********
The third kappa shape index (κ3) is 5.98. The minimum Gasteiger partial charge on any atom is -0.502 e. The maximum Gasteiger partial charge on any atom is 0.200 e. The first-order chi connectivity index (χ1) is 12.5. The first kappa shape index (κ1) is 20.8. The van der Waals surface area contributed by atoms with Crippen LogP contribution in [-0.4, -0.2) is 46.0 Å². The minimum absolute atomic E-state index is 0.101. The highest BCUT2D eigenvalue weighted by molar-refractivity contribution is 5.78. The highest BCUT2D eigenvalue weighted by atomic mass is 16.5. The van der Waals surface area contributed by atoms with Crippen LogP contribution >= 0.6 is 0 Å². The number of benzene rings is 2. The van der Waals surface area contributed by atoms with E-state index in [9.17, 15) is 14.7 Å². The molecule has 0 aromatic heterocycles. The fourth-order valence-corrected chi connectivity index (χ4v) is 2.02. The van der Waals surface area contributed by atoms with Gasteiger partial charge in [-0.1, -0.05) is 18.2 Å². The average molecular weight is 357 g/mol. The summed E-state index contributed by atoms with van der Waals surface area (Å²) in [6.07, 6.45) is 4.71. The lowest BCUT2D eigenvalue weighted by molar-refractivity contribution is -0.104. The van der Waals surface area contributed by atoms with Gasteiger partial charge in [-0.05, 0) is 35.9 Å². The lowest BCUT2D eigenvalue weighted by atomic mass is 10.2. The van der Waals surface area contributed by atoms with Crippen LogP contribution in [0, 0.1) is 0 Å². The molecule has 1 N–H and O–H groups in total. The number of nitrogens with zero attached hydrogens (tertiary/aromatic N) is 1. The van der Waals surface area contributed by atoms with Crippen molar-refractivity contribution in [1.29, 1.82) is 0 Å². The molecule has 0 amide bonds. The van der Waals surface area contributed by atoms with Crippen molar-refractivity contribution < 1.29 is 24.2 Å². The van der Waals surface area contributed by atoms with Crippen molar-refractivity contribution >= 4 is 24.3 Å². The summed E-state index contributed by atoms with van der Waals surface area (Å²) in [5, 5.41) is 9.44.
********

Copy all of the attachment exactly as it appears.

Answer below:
The third kappa shape index (κ3) is 5.98. The minimum Gasteiger partial charge on any atom is -0.502 e. The maximum Gasteiger partial charge on any atom is 0.200 e. The first-order chi connectivity index (χ1) is 12.5. The first kappa shape index (κ1) is 20.8. The van der Waals surface area contributed by atoms with Crippen LogP contribution in [-0.4, -0.2) is 46.0 Å². The minimum absolute atomic E-state index is 0.101. The highest BCUT2D eigenvalue weighted by molar-refractivity contribution is 5.78. The highest BCUT2D eigenvalue weighted by atomic mass is 16.5. The van der Waals surface area contributed by atoms with Crippen LogP contribution >= 0.6 is 0 Å². The number of benzene rings is 2. The van der Waals surface area contributed by atoms with E-state index in [9.17, 15) is 14.7 Å². The molecule has 0 aromatic heterocycles. The fourth-order valence-corrected chi connectivity index (χ4v) is 2.02. The van der Waals surface area contributed by atoms with Gasteiger partial charge in [-0.1, -0.05) is 18.2 Å². The average molecular weight is 357 g/mol. The summed E-state index contributed by atoms with van der Waals surface area (Å²) in [6.07, 6.45) is 4.71. The lowest BCUT2D eigenvalue weighted by molar-refractivity contribution is -0.104. The van der Waals surface area contributed by atoms with Gasteiger partial charge in [-0.05, 0) is 35.9 Å². The lowest BCUT2D eigenvalue weighted by atomic mass is 10.2. The van der Waals surface area contributed by atoms with Crippen LogP contribution in [0, 0.1) is 0 Å². The molecule has 1 N–H and O–H groups in total. The number of nitrogens with zero attached hydrogens (tertiary/aromatic N) is 1. The van der Waals surface area contributed by atoms with Crippen molar-refractivity contribution in [1.29, 1.82) is 0 Å². The molecule has 0 amide bonds. The van der Waals surface area contributed by atoms with Crippen molar-refractivity contribution < 1.29 is 24.2 Å². The van der Waals surface area contributed by atoms with Crippen molar-refractivity contribution >= 4 is 24.3 Å². The summed E-state index contributed by atoms with van der Waals surface area (Å²) in [5, 5.41) is 9.44.